THORNTONS has set the tone for a subdued Christmas on the high street as it warned over consumer spending and revealed a fresh fall in sales.
The group said it was cautious ahead of the festive season as same-store sales fell 1.7% in the first quarter of its financial year, dashing hopes of a sustained rebound following a return to growth in the quarter to June 30 during its best performance in three years.
In a less optimistic update yesterday, the group said the outlook for consumer spending was far from certain.
Jonathan Hart, chief executive of Thorntons, said: “Consumer spending and the wider economy remain weak and difficult to predict.
“We are therefore cautious in our outlook for the peak trading season ahead and have set our plans accordingly.”
While own store sales were back in the red, Thorntons’ commercial sales – through channels such as supermarkets – grew by 9.8% to £21.2m, he said, adding that the order book for Christmas remained strong.
Christmas trading is crucial for Thorntons and weak festive sales last year contributed to a sharp fall in underlying pre-tax profits to £851,000 in the year to June 30 from £4.3m.
The group is leading a drive to reduce reliance on Christmas and Easter as part of a turnaround that is seeing it close 36 stores to exit under-performing high-street locations and focus on a core estate of 180 to 200 sites.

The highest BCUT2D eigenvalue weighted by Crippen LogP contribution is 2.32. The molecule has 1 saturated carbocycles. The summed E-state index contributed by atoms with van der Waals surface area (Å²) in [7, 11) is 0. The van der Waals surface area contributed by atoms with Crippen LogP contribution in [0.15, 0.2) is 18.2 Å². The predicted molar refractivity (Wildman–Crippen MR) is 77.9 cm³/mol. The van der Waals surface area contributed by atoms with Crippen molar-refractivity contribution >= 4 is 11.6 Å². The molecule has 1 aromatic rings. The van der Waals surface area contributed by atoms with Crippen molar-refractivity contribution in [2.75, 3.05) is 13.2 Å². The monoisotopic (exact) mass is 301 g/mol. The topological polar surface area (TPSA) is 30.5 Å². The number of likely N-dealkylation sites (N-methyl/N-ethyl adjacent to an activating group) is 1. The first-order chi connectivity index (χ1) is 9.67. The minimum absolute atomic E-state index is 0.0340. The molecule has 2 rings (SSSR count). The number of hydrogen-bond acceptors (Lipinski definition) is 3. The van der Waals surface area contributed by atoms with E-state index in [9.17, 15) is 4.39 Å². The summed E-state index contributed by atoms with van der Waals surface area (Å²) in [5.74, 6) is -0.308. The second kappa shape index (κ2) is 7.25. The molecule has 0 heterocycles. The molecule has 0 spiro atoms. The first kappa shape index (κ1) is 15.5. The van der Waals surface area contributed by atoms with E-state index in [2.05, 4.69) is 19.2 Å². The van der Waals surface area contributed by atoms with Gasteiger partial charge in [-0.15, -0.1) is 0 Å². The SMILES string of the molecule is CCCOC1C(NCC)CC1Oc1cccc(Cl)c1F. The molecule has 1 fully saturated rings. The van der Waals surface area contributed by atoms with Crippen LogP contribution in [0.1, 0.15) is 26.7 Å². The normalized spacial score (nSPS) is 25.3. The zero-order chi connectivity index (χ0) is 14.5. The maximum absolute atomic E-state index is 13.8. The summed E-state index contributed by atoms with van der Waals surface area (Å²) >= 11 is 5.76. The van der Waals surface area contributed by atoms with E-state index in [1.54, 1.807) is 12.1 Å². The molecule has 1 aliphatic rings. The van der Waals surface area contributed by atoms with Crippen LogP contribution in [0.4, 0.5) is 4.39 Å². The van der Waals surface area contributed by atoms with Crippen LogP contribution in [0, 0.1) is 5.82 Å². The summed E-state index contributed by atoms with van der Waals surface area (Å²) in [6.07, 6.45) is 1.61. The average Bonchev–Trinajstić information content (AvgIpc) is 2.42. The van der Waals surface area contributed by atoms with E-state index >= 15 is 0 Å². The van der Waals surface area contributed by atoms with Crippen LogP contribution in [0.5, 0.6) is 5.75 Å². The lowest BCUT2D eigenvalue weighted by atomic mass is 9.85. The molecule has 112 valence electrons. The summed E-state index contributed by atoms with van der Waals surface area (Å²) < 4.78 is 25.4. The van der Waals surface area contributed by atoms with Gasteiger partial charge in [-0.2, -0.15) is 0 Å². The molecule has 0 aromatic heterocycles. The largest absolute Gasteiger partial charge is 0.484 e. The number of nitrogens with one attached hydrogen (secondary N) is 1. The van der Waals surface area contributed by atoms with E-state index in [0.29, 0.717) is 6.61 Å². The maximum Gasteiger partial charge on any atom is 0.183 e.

It currently has 320 own-stores and 182 franchise outlets, after shutting a further 11 in the past three months.
Thorntons said the store closures were largely behind a 1% fall in total sales to £46m in the quarter to October 6.
Franchise sales plunged by 23.8%, as expected following the administration of its major franchise partner Clintons in May.
Shares rose 2% as Thorntons said its turnaround remained on track despite the sales disappointment, with profit margins continuing to improve.
Retail analyst Nick Bubb said the first-quarter sales disappointment was likely to be the result of the poor early summer, which took its toll across the UK high street.
Bethany Hocking at Investec Securities added that Thorntons bosses had sensibly taken a cautious stance on Christmas, given the wider economic conditions.